Commentary & Opinion
3:30 pm
Mon October 15, 2012

Blair Horner: Help to discover new cancer treatments

For many of us, our civic participation begins and ends with voting.  Though voting is crucial to the health of our democracy, few of us have the opportunity to take part in something that can really change the lives of people all around the world.

One of those rare opportunities has just come our way.

The folks at the American Cancer Society are soliciting volunteers to be part of an ongoing long-term research project to examine the linkages between the lives that we lead and the growth of cancer.  The study is called Cancer Prevention Study-3, or CPS-3, which is designed to study lifestyle and/or genetic risk factors for cancer in adult men and women from across the United States.

There have been previous studies using large numbers of American volunteers, whose activities were activities tracked over time, and which identified important public health findings, such as:

·         CPS-1 identified the link between cigarette smoking and lung cancer;

·         CPS-2 identified the significant impact of being overweight or obese on risk of various types of cancer occurrence and death;

·         Those studies also helped link aspirin use and the reduced risk of colon cancer; postmenopausal hormone replacement therapy and various cancers (such as breast and ovarian); and diabetes and cancers of the pancreas and colon.

Now researchers are asking for a new set of volunteers to build on the work of the past and to help identify new connections to cancers.  For example, there are new medications available today that may affect a person’s risk of developing cancer, and new studies like CPS-3 will help researchers examine these kinds of exposures.

Finally, CPS-3 will explore theories related to cancer by utilizing new technologies.  For example, researchers have now sequenced the entire human genome, and CPS-3 will allow for better understanding of the role of genetics in cancer development.

The goal of CPS-3 is to enroll a diverse group of at least 300,000 men and women who are willing to make a long-term commitment to the study (this commitment simply involves completing periodic follow-up surveys), who are between the ages of 30 and 65 years, and have never been diagnosed with cancer (not including basal and squamous skin cancers, which are not considered malignant).  Large-scale studies like CPS-3 are scientifically valid only if you can successfully track and “follow” your participants over long periods of time.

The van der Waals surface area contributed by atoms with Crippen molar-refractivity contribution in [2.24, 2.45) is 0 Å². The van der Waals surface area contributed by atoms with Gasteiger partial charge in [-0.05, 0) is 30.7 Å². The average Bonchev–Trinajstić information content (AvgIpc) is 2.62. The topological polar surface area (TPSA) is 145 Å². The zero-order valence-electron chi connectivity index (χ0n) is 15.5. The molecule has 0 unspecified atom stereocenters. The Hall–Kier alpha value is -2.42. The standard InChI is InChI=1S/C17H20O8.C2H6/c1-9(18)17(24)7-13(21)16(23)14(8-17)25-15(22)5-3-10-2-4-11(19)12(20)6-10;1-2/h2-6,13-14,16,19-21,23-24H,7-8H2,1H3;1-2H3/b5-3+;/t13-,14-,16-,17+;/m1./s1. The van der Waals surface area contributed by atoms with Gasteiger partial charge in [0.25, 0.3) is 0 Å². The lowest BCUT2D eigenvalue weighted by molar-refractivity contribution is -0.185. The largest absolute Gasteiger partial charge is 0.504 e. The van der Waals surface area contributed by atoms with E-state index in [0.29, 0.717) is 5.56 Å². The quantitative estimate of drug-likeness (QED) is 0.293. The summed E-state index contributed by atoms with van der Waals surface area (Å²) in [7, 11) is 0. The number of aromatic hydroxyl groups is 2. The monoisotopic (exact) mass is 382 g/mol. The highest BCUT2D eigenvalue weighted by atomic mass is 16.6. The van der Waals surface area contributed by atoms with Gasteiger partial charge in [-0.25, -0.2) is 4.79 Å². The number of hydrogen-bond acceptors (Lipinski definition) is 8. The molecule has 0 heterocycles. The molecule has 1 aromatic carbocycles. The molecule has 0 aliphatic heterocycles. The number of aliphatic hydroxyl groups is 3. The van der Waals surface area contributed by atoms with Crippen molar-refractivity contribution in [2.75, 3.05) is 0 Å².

The 300,000 men and women who join in this national effort will provide information about their health, lifestyle, and environment, as well as provide a waist measurement and a small blood specimen (to study genetic and other factors).  They will be asked to update some of the survey information and report any new health conditions (like cancer) periodically for 20-30 years into the future.  Researchers will use data from the study to identify potential causes of cancer and ways to prevent cancer.

Pretty important work.

How can you find out more about this study?  You can visit www.cancer.org/cps3, or send an email to cps3@cancer.org, or call 888-604-5888.

Enrollment for the general public will take place at three locations of the next week:

·         Thursday, Oct. 18: 10 am-1:30 pm, Hilton Garden Inn at Albany Medical Center;

·         Friday, Oct. 19: 7 am-2 pm, Harriman State Campus, Building 8A, New York State Department of Tax and Finance, Albany; and,

·         Sunday, Oct. 21: 9 am-2 pm, Making Strides Against Cancer Walk, Washington Park, Albany.

For those of you who have not had cancer, this gives you a unique opportunity to make a real contribution to scientific advancement as well as an important way to contribute to your community.

Again, if you want to find more about this study, visit www.cancer.org/cps3

Blair Horner is the Vice President for Advocacy for the American Cancer Society, Eastern Division.  His commentary does not necessarily reflect the views of the American Cancer Society.

The views expressed by commentators are solely those of the authors, and do not necessarily reflect the views of this station or its management.

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